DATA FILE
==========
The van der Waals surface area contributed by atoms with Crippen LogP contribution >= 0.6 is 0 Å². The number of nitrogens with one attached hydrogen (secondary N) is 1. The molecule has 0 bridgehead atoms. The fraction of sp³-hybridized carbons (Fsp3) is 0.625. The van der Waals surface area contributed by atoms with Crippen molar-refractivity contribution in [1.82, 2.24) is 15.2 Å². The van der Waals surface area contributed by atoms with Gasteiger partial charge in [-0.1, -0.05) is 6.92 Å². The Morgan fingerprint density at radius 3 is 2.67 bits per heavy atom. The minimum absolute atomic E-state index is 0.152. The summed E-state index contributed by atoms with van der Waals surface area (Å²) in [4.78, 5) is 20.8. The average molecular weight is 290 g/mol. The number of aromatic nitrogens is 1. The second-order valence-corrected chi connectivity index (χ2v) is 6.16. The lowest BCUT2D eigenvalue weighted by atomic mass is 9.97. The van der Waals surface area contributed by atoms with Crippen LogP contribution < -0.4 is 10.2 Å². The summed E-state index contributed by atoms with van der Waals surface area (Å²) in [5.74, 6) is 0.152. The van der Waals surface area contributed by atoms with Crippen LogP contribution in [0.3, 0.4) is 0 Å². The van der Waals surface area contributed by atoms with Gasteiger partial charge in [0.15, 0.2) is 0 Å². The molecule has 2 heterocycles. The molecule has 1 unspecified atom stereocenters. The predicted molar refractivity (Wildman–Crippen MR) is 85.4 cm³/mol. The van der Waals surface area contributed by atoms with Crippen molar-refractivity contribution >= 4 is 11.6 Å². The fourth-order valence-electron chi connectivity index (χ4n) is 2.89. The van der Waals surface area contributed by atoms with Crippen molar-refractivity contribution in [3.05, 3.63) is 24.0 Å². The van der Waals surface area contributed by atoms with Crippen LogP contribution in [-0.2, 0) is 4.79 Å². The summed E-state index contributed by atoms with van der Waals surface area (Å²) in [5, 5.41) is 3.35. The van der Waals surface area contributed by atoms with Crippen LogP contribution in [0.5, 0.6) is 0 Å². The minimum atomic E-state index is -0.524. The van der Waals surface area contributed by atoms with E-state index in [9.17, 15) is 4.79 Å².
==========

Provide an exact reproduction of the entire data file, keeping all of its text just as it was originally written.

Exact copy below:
The van der Waals surface area contributed by atoms with Crippen LogP contribution >= 0.6 is 0 Å². The number of nitrogens with one attached hydrogen (secondary N) is 1. The molecule has 0 bridgehead atoms. The fraction of sp³-hybridized carbons (Fsp3) is 0.625. The van der Waals surface area contributed by atoms with Crippen molar-refractivity contribution in [1.82, 2.24) is 15.2 Å². The van der Waals surface area contributed by atoms with Gasteiger partial charge in [-0.1, -0.05) is 6.92 Å². The Morgan fingerprint density at radius 3 is 2.67 bits per heavy atom. The minimum absolute atomic E-state index is 0.152. The summed E-state index contributed by atoms with van der Waals surface area (Å²) in [4.78, 5) is 20.8. The average molecular weight is 290 g/mol. The number of aromatic nitrogens is 1. The second-order valence-corrected chi connectivity index (χ2v) is 6.16. The lowest BCUT2D eigenvalue weighted by atomic mass is 9.97. The van der Waals surface area contributed by atoms with Crippen LogP contribution < -0.4 is 10.2 Å². The summed E-state index contributed by atoms with van der Waals surface area (Å²) in [5.74, 6) is 0.152. The van der Waals surface area contributed by atoms with Crippen LogP contribution in [0.3, 0.4) is 0 Å². The van der Waals surface area contributed by atoms with Gasteiger partial charge in [0.15, 0.2) is 0 Å². The molecule has 2 heterocycles. The molecule has 1 unspecified atom stereocenters. The predicted molar refractivity (Wildman–Crippen MR) is 85.4 cm³/mol. The van der Waals surface area contributed by atoms with Crippen molar-refractivity contribution >= 4 is 11.6 Å². The fourth-order valence-electron chi connectivity index (χ4n) is 2.89. The van der Waals surface area contributed by atoms with Crippen molar-refractivity contribution in [3.05, 3.63) is 24.0 Å². The van der Waals surface area contributed by atoms with Crippen LogP contribution in [-0.2, 0) is 4.79 Å². The summed E-state index contributed by atoms with van der Waals surface area (Å²) in [5, 5.41) is 3.35. The van der Waals surface area contributed by atoms with Crippen LogP contribution in [0.5, 0.6) is 0 Å². The minimum atomic E-state index is -0.524. The van der Waals surface area contributed by atoms with E-state index in [9.17, 15) is 4.79 Å².